By David Hudson
January 2, 2005 - 1:55 PM PST
Vinko Bresan (that's him on the right) says that the novel Alabaster Sheep, on which his new film Svjedoci (Witnesses) is based, tells its story straight. A linear narrative, in other words, and I can't help but think his film would be many times stronger if he'd followed that line. But he's chosen instead to look at a series of events as if they were laid out on a map; he'll tap his pointer here, then there and revisit a handful of spots too many times far too long with too little new information gained to make the going back again worthwhile. When done well, when done for a reason better than simply for novelty's sake (particularly now that the novelty has well worn off), disjointed narratives can do wonders; but if they don't, they can literally tear what might otherwise have been a fine film to pieces.
That said, some of Bresan's formalistic choices are impressive. The opening shot, for example, which clocks at just a few seconds under six minutes and, like the most famous shot of its kind, the one that opens Touch of Evil, gives us a sense several very different things going on at the same time within a relatively limited geographical space. We know immediately that there's a war on - tanks rumble around a town square - and we know that someone has died - a man is laid out in his coffin in the room of one small house - and that someone else might soon - a car with three very quiet, very angry young men lurks the narrow streets of a Croatian town. The murder indeed happens, and soon, we're snipping here and there and learning in bits and pieces why; and that the life of a little girl, a witness, is at stake.
There are individual scenes and set-ups that are quite powerful in their evocation of the everyday effects of the war between the Croats and the Serbs in the early 90s, the war that moved like an infection from one piece of former Yugoslavia to the next throughout that decade. But each time we go back to the scene of the crime, hear the same siren and the same lines from the investigator, that power is defused and it takes too long for an 88-minute film for it to accumulate again (only, of course, to be defused again a few minutes later).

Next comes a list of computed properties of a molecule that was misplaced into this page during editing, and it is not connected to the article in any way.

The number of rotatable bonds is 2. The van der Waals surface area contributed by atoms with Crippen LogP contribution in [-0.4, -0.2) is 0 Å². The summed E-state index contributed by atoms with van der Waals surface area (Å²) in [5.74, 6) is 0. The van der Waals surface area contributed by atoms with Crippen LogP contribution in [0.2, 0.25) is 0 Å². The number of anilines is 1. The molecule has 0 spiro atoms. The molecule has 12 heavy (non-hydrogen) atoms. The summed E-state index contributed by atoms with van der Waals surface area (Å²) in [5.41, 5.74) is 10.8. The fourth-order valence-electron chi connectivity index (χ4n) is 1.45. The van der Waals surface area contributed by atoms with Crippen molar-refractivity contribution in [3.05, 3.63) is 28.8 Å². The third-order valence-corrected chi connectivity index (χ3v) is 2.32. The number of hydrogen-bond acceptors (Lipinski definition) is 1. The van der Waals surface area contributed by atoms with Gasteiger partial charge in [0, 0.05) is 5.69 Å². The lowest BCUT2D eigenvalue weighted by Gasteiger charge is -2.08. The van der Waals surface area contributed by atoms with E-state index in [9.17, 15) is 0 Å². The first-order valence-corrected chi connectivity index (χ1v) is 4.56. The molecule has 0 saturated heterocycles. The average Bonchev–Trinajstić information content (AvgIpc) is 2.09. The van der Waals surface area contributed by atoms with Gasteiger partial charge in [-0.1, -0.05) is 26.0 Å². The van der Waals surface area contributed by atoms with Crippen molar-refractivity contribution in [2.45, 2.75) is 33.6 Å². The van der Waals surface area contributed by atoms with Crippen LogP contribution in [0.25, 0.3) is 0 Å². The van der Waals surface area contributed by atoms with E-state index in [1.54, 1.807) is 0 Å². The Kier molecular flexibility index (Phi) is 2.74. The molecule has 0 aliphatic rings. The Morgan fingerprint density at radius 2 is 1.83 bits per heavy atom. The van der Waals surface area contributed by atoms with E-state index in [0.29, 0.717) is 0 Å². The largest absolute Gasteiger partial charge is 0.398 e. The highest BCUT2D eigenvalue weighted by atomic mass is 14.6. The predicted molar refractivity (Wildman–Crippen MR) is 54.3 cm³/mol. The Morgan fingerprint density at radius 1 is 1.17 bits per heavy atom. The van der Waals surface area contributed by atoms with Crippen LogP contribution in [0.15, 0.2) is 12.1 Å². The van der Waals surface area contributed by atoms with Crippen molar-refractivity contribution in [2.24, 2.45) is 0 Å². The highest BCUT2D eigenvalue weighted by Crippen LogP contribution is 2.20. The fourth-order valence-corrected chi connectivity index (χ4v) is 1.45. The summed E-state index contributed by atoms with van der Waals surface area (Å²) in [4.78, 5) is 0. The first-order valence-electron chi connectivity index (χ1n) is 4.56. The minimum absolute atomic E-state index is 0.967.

Bresan's intention is to draw attention in Croatia to a subject few want to think about there, namely, the war crimes committed during that war. On both sides. Facing them, he argues, will be the first step towards real reconciliation, which is why he looks forward to the film opening in Croatia on February 25, why he was glad to see it play at the Belgrade film festival and, to a certain degree, why he cast a Serb to play the staunchly pro-Croatian mother of two brothers, the younger one who commits the crime and the older one who must fix it.
John Boorman has been pondering similar issues. Country of My Skull is a noble endeavor that very unfortunately falls flat. Two reporters, Anna (Juliette Binoche) and Langston (Samuel L. Jackson), are assigned to cover the South African Truth and Reconciliation Commission. Despite her father's objection to the end of Apartheid, Anna, who's also a poet, by the way, sees great hope and possibility in the Commission; Langston, sent over by the Washington Post, would rather see the whites get what's coming to them. They meet, they argue, and guess what. But the affair can't last; we can see that coming, too.